“This morning we looked to be getting close to being able to get into Q3. In qualifying, there was nothing particularly wrong – the balance was good and I think we more or less got the maximum out of our car if you look at the lap-times – but we’re just lacking pace. It’s a shame we weren’t able to progress further.
“The race is a different story. There’s a lot to prepare for tomorrow – the race is always interesting here in terms of tyre degradation, especially for the guys that are going to have to start on the Option tyre – so we’ll have to wait and see. Our race pace is usually better, and at least we have the freedom of tyre choice, so hopefully that will give us an opportunity tomorrow. This is also a circuit where we can overtake, so we’ll see what we can do.”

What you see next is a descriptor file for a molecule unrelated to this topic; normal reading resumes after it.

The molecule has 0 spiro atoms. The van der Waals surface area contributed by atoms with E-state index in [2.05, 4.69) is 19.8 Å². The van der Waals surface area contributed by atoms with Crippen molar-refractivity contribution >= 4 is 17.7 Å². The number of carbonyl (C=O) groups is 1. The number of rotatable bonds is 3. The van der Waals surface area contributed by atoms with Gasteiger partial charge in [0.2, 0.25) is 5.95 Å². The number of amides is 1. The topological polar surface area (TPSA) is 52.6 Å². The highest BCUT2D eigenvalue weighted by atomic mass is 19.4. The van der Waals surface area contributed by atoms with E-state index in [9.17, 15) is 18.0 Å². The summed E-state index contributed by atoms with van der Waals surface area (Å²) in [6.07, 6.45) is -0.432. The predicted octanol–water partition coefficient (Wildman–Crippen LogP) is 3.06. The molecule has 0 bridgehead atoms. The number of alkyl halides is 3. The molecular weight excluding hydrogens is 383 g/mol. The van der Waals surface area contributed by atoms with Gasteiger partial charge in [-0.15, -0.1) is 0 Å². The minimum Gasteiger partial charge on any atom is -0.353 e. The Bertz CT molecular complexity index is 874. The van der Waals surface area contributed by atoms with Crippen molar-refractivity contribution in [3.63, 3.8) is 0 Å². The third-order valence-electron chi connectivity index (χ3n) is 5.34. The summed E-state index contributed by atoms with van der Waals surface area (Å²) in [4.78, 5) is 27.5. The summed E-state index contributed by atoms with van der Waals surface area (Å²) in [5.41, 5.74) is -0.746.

Eric Boullier, Racing Director
“Today’s performance is not one we can be satisfied with. Following Friday’s performance and the promise we showed in this morning’s final free practice session, there was optimism that at least one of our cars would get through into Q3, so it’s disappointing to have qualified where we have.
“However, before this weekend we knew this track would be tough for our package, and therefore we cannot be too surprised with our final qualifying positions. We know our race pace has often been stronger than our qualifying performances have led us to believe, and, knowing the work we’ve put in so far this weekend for our Sunday set-up, we can be fairly confident of a better showing on Sunday afternoon.